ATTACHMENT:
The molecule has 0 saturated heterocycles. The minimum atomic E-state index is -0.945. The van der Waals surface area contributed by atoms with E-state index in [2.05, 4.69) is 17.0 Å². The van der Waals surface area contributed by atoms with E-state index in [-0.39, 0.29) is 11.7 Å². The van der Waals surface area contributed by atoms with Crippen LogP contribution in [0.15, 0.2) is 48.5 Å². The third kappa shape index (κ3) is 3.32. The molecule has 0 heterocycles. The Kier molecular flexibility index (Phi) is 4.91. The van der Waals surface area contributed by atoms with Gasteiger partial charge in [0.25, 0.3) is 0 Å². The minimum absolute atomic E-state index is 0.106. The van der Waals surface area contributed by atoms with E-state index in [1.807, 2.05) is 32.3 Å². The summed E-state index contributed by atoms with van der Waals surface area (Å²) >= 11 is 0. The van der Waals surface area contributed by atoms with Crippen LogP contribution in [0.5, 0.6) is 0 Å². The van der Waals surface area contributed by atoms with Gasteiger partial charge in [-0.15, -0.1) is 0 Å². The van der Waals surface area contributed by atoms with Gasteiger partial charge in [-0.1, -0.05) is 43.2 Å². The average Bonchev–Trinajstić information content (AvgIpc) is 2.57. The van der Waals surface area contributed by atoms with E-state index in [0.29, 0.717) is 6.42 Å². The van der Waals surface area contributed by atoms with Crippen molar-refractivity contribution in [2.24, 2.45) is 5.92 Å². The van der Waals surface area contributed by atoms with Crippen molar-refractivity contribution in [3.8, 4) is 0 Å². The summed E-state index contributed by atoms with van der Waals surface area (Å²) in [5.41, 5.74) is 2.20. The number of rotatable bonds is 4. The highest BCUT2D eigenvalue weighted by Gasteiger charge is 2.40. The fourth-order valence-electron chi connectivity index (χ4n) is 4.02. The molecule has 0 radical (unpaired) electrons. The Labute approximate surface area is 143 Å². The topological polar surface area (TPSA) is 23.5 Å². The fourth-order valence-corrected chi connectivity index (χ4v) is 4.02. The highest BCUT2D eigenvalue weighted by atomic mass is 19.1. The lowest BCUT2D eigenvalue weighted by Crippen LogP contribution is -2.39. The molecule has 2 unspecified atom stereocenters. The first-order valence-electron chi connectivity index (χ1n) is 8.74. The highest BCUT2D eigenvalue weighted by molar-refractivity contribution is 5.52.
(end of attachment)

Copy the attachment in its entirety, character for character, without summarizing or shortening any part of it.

The molecule has 0 saturated heterocycles. The minimum atomic E-state index is -0.945. The van der Waals surface area contributed by atoms with E-state index in [2.05, 4.69) is 17.0 Å². The van der Waals surface area contributed by atoms with E-state index in [-0.39, 0.29) is 11.7 Å². The van der Waals surface area contributed by atoms with Crippen LogP contribution in [0.15, 0.2) is 48.5 Å². The third kappa shape index (κ3) is 3.32. The molecule has 0 heterocycles. The Kier molecular flexibility index (Phi) is 4.91. The van der Waals surface area contributed by atoms with Gasteiger partial charge in [0.25, 0.3) is 0 Å². The minimum absolute atomic E-state index is 0.106. The van der Waals surface area contributed by atoms with E-state index in [1.807, 2.05) is 32.3 Å². The summed E-state index contributed by atoms with van der Waals surface area (Å²) >= 11 is 0. The van der Waals surface area contributed by atoms with Crippen LogP contribution in [0.5, 0.6) is 0 Å². The van der Waals surface area contributed by atoms with Gasteiger partial charge in [-0.15, -0.1) is 0 Å². The van der Waals surface area contributed by atoms with Gasteiger partial charge in [-0.1, -0.05) is 43.2 Å². The average Bonchev–Trinajstić information content (AvgIpc) is 2.57. The van der Waals surface area contributed by atoms with E-state index in [0.29, 0.717) is 6.42 Å². The van der Waals surface area contributed by atoms with Crippen molar-refractivity contribution in [2.24, 2.45) is 5.92 Å². The van der Waals surface area contributed by atoms with Crippen molar-refractivity contribution in [3.8, 4) is 0 Å². The summed E-state index contributed by atoms with van der Waals surface area (Å²) in [5.41, 5.74) is 2.20. The number of rotatable bonds is 4. The highest BCUT2D eigenvalue weighted by Gasteiger charge is 2.40. The fourth-order valence-electron chi connectivity index (χ4n) is 4.02. The molecule has 0 radical (unpaired) electrons. The Labute approximate surface area is 143 Å². The topological polar surface area (TPSA) is 23.5 Å². The fourth-order valence-corrected chi connectivity index (χ4v) is 4.02. The highest BCUT2D eigenvalue weighted by atomic mass is 19.1. The lowest BCUT2D eigenvalue weighted by Crippen LogP contribution is -2.39. The molecule has 2 unspecified atom stereocenters. The first-order valence-electron chi connectivity index (χ1n) is 8.74. The highest BCUT2D eigenvalue weighted by molar-refractivity contribution is 5.52.